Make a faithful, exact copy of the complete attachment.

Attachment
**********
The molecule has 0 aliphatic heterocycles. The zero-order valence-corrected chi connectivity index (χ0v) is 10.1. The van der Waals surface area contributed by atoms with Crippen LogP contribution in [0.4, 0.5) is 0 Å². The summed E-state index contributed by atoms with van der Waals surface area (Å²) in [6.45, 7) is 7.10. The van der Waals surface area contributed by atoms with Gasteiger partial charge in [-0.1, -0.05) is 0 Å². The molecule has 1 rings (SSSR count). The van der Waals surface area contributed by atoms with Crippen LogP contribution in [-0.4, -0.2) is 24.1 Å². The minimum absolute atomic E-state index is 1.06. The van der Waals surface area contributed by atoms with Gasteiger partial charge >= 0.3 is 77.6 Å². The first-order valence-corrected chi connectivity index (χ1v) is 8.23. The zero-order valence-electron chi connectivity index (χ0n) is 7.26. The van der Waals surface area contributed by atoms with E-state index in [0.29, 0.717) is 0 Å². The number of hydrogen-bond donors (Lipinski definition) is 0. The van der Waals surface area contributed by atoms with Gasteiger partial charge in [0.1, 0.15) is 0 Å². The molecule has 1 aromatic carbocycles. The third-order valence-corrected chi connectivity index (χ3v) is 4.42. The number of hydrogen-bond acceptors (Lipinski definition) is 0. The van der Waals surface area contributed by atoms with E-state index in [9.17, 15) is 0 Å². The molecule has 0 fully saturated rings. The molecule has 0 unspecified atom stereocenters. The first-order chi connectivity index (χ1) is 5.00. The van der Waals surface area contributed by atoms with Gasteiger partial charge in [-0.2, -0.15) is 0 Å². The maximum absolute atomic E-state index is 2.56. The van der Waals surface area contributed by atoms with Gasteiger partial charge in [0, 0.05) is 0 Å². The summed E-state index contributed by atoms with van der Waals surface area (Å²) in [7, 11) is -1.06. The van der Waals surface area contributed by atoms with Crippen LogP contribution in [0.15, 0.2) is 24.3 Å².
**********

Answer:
The molecule has 0 aliphatic heterocycles. The zero-order valence-corrected chi connectivity index (χ0v) is 10.1. The van der Waals surface area contributed by atoms with Crippen LogP contribution in [0.4, 0.5) is 0 Å². The summed E-state index contributed by atoms with van der Waals surface area (Å²) in [6.45, 7) is 7.10. The van der Waals surface area contributed by atoms with Gasteiger partial charge in [-0.1, -0.05) is 0 Å². The molecule has 1 rings (SSSR count). The van der Waals surface area contributed by atoms with Crippen LogP contribution in [-0.4, -0.2) is 24.1 Å². The minimum absolute atomic E-state index is 1.06. The van der Waals surface area contributed by atoms with Gasteiger partial charge >= 0.3 is 77.6 Å². The first-order valence-corrected chi connectivity index (χ1v) is 8.23. The zero-order valence-electron chi connectivity index (χ0n) is 7.26. The van der Waals surface area contributed by atoms with E-state index in [0.29, 0.717) is 0 Å². The number of hydrogen-bond donors (Lipinski definition) is 0. The van der Waals surface area contributed by atoms with Gasteiger partial charge in [0.1, 0.15) is 0 Å². The molecule has 1 aromatic carbocycles. The third-order valence-corrected chi connectivity index (χ3v) is 4.42. The number of hydrogen-bond acceptors (Lipinski definition) is 0. The van der Waals surface area contributed by atoms with E-state index in [9.17, 15) is 0 Å². The molecule has 0 fully saturated rings. The molecule has 0 unspecified atom stereocenters. The first-order chi connectivity index (χ1) is 5.00. The van der Waals surface area contributed by atoms with Gasteiger partial charge in [-0.2, -0.15) is 0 Å². The maximum absolute atomic E-state index is 2.56. The van der Waals surface area contributed by atoms with Gasteiger partial charge in [0, 0.05) is 0 Å². The summed E-state index contributed by atoms with van der Waals surface area (Å²) in [7, 11) is -1.06. The van der Waals surface area contributed by atoms with Crippen LogP contribution in [0.15, 0.2) is 24.3 Å².